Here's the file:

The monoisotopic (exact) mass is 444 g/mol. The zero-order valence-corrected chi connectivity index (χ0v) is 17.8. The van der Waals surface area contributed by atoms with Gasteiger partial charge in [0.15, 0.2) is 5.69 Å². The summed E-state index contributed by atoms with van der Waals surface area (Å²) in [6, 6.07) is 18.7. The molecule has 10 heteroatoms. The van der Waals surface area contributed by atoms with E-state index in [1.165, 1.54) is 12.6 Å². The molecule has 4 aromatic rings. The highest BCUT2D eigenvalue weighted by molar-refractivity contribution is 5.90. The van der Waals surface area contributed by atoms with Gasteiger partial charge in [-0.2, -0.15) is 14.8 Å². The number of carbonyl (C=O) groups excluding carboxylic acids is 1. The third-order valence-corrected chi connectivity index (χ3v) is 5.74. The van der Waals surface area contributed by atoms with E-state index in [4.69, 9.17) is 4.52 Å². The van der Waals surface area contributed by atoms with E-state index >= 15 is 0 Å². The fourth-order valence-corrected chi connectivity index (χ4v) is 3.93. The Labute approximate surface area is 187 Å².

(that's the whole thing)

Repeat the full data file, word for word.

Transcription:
The monoisotopic (exact) mass is 444 g/mol. The zero-order valence-corrected chi connectivity index (χ0v) is 17.8. The van der Waals surface area contributed by atoms with Gasteiger partial charge in [0.15, 0.2) is 5.69 Å². The summed E-state index contributed by atoms with van der Waals surface area (Å²) in [6, 6.07) is 18.7. The molecule has 10 heteroatoms. The van der Waals surface area contributed by atoms with E-state index in [1.165, 1.54) is 12.6 Å². The molecule has 4 aromatic rings. The highest BCUT2D eigenvalue weighted by molar-refractivity contribution is 5.90. The van der Waals surface area contributed by atoms with Gasteiger partial charge in [-0.2, -0.15) is 14.8 Å². The number of carbonyl (C=O) groups excluding carboxylic acids is 1. The third-order valence-corrected chi connectivity index (χ3v) is 5.74. The van der Waals surface area contributed by atoms with E-state index in [4.69, 9.17) is 4.52 Å². The van der Waals surface area contributed by atoms with E-state index >= 15 is 0 Å². The fourth-order valence-corrected chi connectivity index (χ4v) is 3.93. The Labute approximate surface area is 187 Å².